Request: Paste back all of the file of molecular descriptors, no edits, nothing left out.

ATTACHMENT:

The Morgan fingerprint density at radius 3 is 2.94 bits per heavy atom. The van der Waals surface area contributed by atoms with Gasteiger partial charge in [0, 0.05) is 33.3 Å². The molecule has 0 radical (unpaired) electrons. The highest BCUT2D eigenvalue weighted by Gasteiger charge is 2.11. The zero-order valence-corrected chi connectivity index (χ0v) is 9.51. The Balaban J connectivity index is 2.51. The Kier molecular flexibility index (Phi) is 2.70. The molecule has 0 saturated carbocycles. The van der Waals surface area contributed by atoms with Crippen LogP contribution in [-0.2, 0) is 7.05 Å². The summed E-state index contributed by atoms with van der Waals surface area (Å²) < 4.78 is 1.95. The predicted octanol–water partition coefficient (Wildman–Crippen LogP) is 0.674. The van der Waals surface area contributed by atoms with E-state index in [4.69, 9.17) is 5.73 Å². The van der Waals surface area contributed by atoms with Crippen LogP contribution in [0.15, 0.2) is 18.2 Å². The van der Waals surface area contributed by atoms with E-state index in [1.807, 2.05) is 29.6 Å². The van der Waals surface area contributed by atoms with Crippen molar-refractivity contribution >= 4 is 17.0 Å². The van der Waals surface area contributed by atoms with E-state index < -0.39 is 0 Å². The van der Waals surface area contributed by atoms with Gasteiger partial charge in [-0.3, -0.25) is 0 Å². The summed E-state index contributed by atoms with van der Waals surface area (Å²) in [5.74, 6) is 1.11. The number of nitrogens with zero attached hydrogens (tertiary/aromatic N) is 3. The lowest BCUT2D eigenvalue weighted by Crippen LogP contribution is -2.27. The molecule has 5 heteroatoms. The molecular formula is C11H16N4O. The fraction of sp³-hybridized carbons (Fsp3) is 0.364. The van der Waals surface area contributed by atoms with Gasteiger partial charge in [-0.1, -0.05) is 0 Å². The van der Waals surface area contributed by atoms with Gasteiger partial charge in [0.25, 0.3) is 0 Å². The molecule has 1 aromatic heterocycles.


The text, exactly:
The Morgan fingerprint density at radius 3 is 2.94 bits per heavy atom. The van der Waals surface area contributed by atoms with Gasteiger partial charge in [0, 0.05) is 33.3 Å². The molecule has 0 radical (unpaired) electrons. The highest BCUT2D eigenvalue weighted by Gasteiger charge is 2.11. The zero-order valence-corrected chi connectivity index (χ0v) is 9.51. The Balaban J connectivity index is 2.51. The Kier molecular flexibility index (Phi) is 2.70. The molecule has 0 saturated carbocycles. The van der Waals surface area contributed by atoms with Crippen LogP contribution in [-0.2, 0) is 7.05 Å². The summed E-state index contributed by atoms with van der Waals surface area (Å²) < 4.78 is 1.95. The predicted octanol–water partition coefficient (Wildman–Crippen LogP) is 0.674. The van der Waals surface area contributed by atoms with E-state index in [4.69, 9.17) is 5.73 Å². The van der Waals surface area contributed by atoms with Crippen LogP contribution in [0.15, 0.2) is 18.2 Å². The van der Waals surface area contributed by atoms with E-state index in [1.807, 2.05) is 29.6 Å². The van der Waals surface area contributed by atoms with Crippen molar-refractivity contribution >= 4 is 17.0 Å². The van der Waals surface area contributed by atoms with E-state index < -0.39 is 0 Å². The van der Waals surface area contributed by atoms with Gasteiger partial charge in [-0.3, -0.25) is 0 Å². The summed E-state index contributed by atoms with van der Waals surface area (Å²) in [5.74, 6) is 1.11. The number of nitrogens with zero attached hydrogens (tertiary/aromatic N) is 3. The lowest BCUT2D eigenvalue weighted by Crippen LogP contribution is -2.27. The molecule has 5 heteroatoms. The molecular formula is C11H16N4O. The fraction of sp³-hybridized carbons (Fsp3) is 0.364. The van der Waals surface area contributed by atoms with Gasteiger partial charge in [-0.1, -0.05) is 0 Å². The van der Waals surface area contributed by atoms with Gasteiger partial charge in [0.25, 0.3) is 0 Å². The molecule has 1 aromatic heterocycles.